From the New York Times Mr. Dee, 68, has retired after a 39-year career as the Soho Photographer, documenting work for artists, galleries, exhibitions, books and portfolios. He is leasing his space at 12 Wooster Street, just north of Canal Street, and moving with his wife, Sarala, to Miami. The moving vans will arrive on July 24. The photo collection will not come with him. “It has value to someone,” Mr. Dee said last week. “Not to me.” The absence of captions and a lack of storage space have discouraged several institutions from accepting the archive. The National Gallery of Art, Getty Images, and the Fales Library and Special Collections of New York University have declined his offer, Mr. Dee said.

It is a strange statement for a photographer to make, especially after a lifetime of work - "
“It has value to someone, not to me.” I guess that photography can become very boring and repetitive; the professionals are out there making money shooting the same stuff every day and the hobbyists, well there are millions of them all shooting the same material. Digital images are sitting on computer hard discs, memory cards and most will be viewed a few times in their existence before unceremoniously being dumped into a waste bin on the demise of the photographers who captured them. A few of these images might find their way into a collection where the new owners of the copyright will continue to make money from them.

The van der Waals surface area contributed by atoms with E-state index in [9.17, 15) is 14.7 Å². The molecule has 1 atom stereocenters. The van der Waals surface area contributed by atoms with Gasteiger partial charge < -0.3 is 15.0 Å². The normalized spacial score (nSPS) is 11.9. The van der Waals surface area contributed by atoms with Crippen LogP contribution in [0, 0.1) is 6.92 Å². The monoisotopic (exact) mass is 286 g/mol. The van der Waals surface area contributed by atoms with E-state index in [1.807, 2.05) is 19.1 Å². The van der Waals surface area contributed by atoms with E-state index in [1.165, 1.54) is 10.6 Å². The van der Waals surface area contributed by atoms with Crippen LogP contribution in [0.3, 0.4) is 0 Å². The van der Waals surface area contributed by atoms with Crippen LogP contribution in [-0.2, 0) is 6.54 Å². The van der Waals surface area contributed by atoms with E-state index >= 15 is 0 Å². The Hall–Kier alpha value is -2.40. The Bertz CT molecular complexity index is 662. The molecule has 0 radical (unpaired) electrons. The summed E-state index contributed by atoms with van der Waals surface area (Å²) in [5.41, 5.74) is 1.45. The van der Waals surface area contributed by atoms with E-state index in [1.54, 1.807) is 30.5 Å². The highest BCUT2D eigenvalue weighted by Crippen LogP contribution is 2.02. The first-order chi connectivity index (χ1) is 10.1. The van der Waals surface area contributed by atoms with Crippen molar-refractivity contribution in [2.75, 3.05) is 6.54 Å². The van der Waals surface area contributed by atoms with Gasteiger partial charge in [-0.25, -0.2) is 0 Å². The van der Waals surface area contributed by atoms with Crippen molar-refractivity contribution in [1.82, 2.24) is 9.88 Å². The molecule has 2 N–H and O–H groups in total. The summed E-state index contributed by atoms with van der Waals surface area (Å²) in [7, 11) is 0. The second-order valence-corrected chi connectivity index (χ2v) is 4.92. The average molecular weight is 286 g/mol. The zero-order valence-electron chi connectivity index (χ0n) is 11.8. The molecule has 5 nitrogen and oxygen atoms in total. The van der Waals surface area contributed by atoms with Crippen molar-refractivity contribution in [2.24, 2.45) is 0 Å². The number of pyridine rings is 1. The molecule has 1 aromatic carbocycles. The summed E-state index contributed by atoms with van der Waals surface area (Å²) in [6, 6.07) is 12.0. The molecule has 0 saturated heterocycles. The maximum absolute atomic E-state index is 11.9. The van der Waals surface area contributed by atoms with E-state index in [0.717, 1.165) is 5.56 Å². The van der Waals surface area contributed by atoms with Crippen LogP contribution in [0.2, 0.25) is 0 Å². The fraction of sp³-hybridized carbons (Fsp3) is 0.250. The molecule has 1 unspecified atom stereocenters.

Today, everyone with a camera in a mobile phone is a photographer, and capable of capturing that photojournalist shot. Recently (31st May 2013) the Chicago Sun-Times laid of 28 staff photographers and is
counting on its remaining staff of journalists to also become mobile photographers. In a world of billions of photographic images, it may well become increasingly difficult for some photographers to find their own niche, their own interpretation of images that might stand the test of time, images with some longevity and testament to their skills and perhaps even art in their final analysis.

The photography of Dorothea Lange (1895 - 1965) -